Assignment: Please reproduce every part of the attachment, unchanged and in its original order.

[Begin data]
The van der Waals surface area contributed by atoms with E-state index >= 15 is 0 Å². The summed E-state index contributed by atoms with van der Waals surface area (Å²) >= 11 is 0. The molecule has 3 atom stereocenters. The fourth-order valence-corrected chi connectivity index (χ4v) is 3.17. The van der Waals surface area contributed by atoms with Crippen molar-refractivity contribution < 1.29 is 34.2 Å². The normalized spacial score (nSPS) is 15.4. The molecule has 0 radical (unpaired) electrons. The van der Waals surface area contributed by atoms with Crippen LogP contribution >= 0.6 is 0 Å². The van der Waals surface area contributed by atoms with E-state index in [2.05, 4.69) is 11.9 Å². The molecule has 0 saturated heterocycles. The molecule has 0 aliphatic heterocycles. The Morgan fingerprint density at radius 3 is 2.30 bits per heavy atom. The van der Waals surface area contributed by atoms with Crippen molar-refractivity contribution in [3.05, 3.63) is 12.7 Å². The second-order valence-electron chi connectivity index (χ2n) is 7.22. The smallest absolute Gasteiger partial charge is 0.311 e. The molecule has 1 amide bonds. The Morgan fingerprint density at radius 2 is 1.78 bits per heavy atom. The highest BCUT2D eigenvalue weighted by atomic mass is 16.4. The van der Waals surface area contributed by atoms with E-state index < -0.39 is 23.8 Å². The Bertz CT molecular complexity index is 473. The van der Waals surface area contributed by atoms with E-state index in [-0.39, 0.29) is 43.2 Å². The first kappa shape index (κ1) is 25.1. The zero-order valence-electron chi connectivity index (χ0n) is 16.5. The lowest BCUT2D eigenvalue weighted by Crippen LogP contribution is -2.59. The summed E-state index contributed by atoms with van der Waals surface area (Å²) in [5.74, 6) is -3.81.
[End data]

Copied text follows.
The van der Waals surface area contributed by atoms with E-state index >= 15 is 0 Å². The summed E-state index contributed by atoms with van der Waals surface area (Å²) >= 11 is 0. The molecule has 3 atom stereocenters. The fourth-order valence-corrected chi connectivity index (χ4v) is 3.17. The van der Waals surface area contributed by atoms with Crippen molar-refractivity contribution < 1.29 is 34.2 Å². The normalized spacial score (nSPS) is 15.4. The molecule has 0 radical (unpaired) electrons. The van der Waals surface area contributed by atoms with Crippen LogP contribution >= 0.6 is 0 Å². The van der Waals surface area contributed by atoms with E-state index in [2.05, 4.69) is 11.9 Å². The molecule has 0 saturated heterocycles. The molecule has 0 aliphatic heterocycles. The Morgan fingerprint density at radius 3 is 2.30 bits per heavy atom. The van der Waals surface area contributed by atoms with Crippen molar-refractivity contribution in [3.05, 3.63) is 12.7 Å². The second-order valence-electron chi connectivity index (χ2n) is 7.22. The smallest absolute Gasteiger partial charge is 0.311 e. The molecule has 1 amide bonds. The Morgan fingerprint density at radius 2 is 1.78 bits per heavy atom. The highest BCUT2D eigenvalue weighted by atomic mass is 16.4. The van der Waals surface area contributed by atoms with E-state index < -0.39 is 23.8 Å². The Bertz CT molecular complexity index is 473. The van der Waals surface area contributed by atoms with E-state index in [-0.39, 0.29) is 43.2 Å². The first kappa shape index (κ1) is 25.1. The zero-order valence-electron chi connectivity index (χ0n) is 16.5. The lowest BCUT2D eigenvalue weighted by Crippen LogP contribution is -2.59. The summed E-state index contributed by atoms with van der Waals surface area (Å²) in [5.74, 6) is -3.81.